Sunday, 17 November 2013

Billy Bragg - Melkweg Amsterdam, 3 November 2013

So join the struggle while you may, The Revolution is just a Billy Bragg t-shirt away

When I arrived at the Melkweg and found out that Billy was scheduled to play on the small stage, I was a little shocked. As I grabbed a beer and listened to the support act belt out a cracking version of Bob Dylan’s Subterranean Homesick Blues I looked around the room and noticed it was nowhere near as busy as I had expected it to be.

These two points had me slightly panicked at the thought that maybe Billy was passed it. Maybe this would be a disappointing performance to just a couple of hundred people?

But what I had forgotten is that Billy has been doing this for over 30 years and from the very first moment he and the band took the stage all fears would be allayed, Billy was in a rocking mood and I was in seventh heaven.

Billy brings charm and charisma to every stage performance. He is also as sharp as a tack and quick to make people laugh at his own expense or someone else’s. And what you notice as he jumps into one of his monologues is that he has really engaged with the crowd and then, just when they least expect it, he hits them right between the eyes with a brilliant piece of social commentary.

Now I believe that this is probably the 5th or 6th time I have seen Billy play and whilst some of the shtick is the same from show to show, lines about throat coat and hurling the tea back into the crowd at the end of the gig there were a few new ones that got a giggle out of me. Like when he told the crowd that when he was recently touring through the states that all the kids had full beards and the hipster goatie was now a thing of the past….therefore all the kids in bands wanted to look like him….a full bearded 50 something year old, well clearly he would take that any day of the year. 

He had another funny story was that in a recent write-up in the UK, the reviewer identified that Billy had gone a bit country, to which he explained had also been said in his early reviews. Although it is fair to say that on the night, with a peddle steel guitar being played by one of the lads, there was a bit of country going on. But it was just one part of the performance and by no stretch of the imagination did it define the night.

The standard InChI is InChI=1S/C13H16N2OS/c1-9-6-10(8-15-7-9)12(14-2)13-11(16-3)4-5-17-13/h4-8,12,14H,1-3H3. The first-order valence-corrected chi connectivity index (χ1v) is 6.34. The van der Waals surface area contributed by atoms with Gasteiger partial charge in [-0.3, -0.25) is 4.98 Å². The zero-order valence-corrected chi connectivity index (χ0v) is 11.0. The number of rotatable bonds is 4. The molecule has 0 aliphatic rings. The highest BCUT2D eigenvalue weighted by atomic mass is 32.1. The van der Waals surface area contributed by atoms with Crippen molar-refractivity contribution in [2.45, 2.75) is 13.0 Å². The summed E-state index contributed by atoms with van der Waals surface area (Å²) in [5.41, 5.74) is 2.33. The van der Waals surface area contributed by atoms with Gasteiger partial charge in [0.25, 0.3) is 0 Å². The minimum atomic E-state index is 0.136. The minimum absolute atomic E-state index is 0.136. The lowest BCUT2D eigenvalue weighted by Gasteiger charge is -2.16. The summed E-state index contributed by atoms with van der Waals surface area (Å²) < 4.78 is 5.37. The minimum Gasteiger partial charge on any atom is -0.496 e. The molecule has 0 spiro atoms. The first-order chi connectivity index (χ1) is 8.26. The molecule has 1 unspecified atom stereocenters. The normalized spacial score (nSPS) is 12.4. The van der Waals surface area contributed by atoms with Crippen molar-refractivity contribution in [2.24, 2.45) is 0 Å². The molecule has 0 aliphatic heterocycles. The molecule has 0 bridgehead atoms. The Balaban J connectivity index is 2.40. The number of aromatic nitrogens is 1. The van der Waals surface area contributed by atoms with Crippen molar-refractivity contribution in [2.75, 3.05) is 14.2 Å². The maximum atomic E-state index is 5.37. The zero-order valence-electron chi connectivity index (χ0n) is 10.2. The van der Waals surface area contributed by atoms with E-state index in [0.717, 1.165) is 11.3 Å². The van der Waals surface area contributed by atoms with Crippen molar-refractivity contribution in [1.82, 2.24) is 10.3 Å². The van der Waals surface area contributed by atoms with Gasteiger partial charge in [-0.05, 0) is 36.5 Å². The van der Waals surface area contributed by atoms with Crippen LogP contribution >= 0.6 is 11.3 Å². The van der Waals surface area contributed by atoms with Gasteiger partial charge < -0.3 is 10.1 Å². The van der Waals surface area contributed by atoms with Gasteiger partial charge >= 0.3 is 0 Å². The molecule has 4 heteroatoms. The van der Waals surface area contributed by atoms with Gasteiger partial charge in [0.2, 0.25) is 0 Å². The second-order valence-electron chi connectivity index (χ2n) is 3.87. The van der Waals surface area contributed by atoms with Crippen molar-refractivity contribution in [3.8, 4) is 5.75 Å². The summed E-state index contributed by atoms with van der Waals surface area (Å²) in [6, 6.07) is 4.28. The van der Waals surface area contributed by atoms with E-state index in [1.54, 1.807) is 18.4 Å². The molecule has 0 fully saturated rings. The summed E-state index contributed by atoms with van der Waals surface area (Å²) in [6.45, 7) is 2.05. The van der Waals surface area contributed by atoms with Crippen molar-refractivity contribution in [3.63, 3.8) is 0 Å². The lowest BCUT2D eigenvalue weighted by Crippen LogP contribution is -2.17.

So the tracks that I loved over the course of the evening were Fascists, I aint Got No Home in this World Anymore, Sexuality, Levis Stubbs, New England, Way over Yonder in the Minor Key, Accident, and the grand finally Waiting for the Great Leap Forward! None of the tracks were performed greatly different from any previous times that I had seen him, but there is something about having a bloody good sing along with everyone that can't help but make you feel good.

Following the end of the show Billy stood around signing stuff and chatting until everyone was done. He explained to me that this is part of his comedown routine. This is because when he first comes off stage he is totally abuzz and meeting and greeting is his way of starting to unwind. And a couple of beers never hurts either!

Having seen the music deity, Bob Dylan the previous week it was great to see on this night, a performer who both wanted to entertain and engage with the crowd, and who also looked like they were having a bloody good time doing it.

And let me be clear this is not a knock on Bob at all, this is more of a tip your hat moment to Bill.
So, for 200 Euro you could get a VIP ticket to Bob Dylan and still not get to meet the man. For another 10,000 euro you could get a set of his used harmonicas. Or for 40 euro you could get a ticket to Billy Bragg, a t-shirt for your troubles, chat with the guy, and have a bloody good night out.

I will let you pick which one you would rather.


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